#Querying *is* Selling… or Thanks @notjustanyboggs!
Yesterday I was doing some stuff for my day job which required me to study sales as a discipline. Not terribly exciting, really, or so I thought. In fact, I posted this tweet:
But I had been up for a while and was riding a slowly diminishing train of caffeine. And then I saw this series of tweets from one Amy Boggs concerning her query receipt process. Now, if my morning events and afternoon events hadn’t been so neatly joined together as they were, I might have missed the connection entirely. But providence prevailed and I suddenly saw, as from on high, the connection between sales and querying. And it broadened my horizons a little.
In the sales training, there were some basic ideas put forward regarding the intent of selling. And how the worst sales people approach a sale with the wrong intent. If my intent to sell something is to simply separate you from your money in exchange for my product or service, I will hurt any relationship we have or might hope to have. But if I approach selling as a process by which we might become mutually benefited partners? Well that’s a horse of a different color.
So they reduced the sales process to four general ideas and, without reproducing them verbatim, I will translate them into writer speak for the hope of helping out you as a writer seeking an agent.
1. Are we an okay match on the surface?
Do they represent my genre? Are they open to queries? Do they represent authors similar to my style? All of these things fit within this rubric. Think of it like a dating site match. Would this person even sit down and share a meal with me? Well not if we have absolutely nothing in common. So step one, more or less, is stopping this idea that an agent is this authoritarian grinch who has a giant REJECTED stamp, just waiting to slam it upon the fragile stack of papers you humbly submitted. No, you are looking for a partner. The relationship has to be mutually beneficial, else it won’t work on any level.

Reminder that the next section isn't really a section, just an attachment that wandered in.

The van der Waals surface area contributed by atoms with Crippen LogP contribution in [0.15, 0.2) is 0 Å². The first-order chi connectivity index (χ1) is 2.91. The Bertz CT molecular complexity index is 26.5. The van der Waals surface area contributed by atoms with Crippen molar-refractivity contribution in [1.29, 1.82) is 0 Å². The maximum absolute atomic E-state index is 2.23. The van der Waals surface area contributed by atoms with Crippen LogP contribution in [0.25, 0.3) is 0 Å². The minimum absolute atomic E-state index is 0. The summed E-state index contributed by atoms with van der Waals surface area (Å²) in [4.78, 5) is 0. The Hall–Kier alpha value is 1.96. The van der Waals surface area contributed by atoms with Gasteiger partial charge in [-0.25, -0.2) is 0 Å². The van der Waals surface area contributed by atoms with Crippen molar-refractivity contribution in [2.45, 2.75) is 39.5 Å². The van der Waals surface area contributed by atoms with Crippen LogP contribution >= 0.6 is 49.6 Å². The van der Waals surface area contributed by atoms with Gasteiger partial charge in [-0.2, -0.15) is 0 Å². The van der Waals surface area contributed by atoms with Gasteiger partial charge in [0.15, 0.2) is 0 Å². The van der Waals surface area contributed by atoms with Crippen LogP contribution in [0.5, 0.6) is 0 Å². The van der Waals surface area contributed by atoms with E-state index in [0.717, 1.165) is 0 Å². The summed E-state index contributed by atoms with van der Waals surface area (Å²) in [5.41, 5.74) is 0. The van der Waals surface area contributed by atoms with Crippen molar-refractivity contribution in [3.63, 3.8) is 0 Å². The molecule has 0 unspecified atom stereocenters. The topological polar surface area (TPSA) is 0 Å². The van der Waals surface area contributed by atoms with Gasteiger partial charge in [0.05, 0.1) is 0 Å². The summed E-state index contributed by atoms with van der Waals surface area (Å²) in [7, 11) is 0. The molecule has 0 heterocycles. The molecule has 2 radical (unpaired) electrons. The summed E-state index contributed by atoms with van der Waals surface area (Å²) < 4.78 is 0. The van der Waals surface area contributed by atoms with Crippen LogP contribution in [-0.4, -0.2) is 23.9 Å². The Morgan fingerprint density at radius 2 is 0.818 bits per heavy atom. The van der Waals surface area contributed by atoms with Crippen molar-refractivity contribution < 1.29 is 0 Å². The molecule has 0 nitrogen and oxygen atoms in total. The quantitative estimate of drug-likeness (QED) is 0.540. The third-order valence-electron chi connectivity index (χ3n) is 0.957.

2. Should there be another conversation/level/date?
The next question would typically come in the form of a request for more materials or a full manuscript. So yes, you both think this partnership could work, at least tentatively. You aren’t totally sure, but there is enough there there, to make the exploration a good idea.
3. Are you ready for this?
This question is where your agent hasn’t passed, has asked for more materials, and now it’s time to decide if this partnership could not only work, but could work well. Agents get rejected when they pitch your work. Agents have to know that they know that they know that they can sell your work. And yes, you’re probably chomping at the bit to get started, but this would be the final step in most author’s eyes. But it’s not.
4. Are you ready for this… with me?
This is the marriage proposal. This is the signing of the contract. This is: we matched, we had a good second date, we wanted to take this further… will you marry me moment.
And I get it, you think this is just another outlining/redefinition of the query process, but I want you to zoom out and see it bigger than that. How are you selling your book? Or are you? If you think about it in those sales/dating terms, most writers are horrible at this. I know I am pretty bad at it. But I can improve. And so can you. Looking at querying less like a high pressure used car sale and more like a proposal for partnership changes the paradigm you’re working with.
Would you approach someone as a business partner without knowing they were the best fit for your business type, style, or market? Would you be personally offended if someone, who knows their own time, energy, and resource limits best, declined to become your partner? Would you want to be in business with someone who you didn’t fully trust or believe in?
I would hope your answers to all of those questions would be no. As I pursue an agent, I want one who is excited about my work. I want one who has sold stuff just like mine. I want a partner. I want to be able to throw an idea at them and they go, “Hell yes!” or “Really? Maybe not the best idea,” and I trust them because we already went through those four steps above.
So me personally? I am going to quit thinking about querying as a numbers/waiting game. Instead, I am going to work my butt off to find a partner. And will I be successful because I have this all figured out? As always, the odds say no. But I wouldn’t be an author if I didn’t enjoy being the underdog.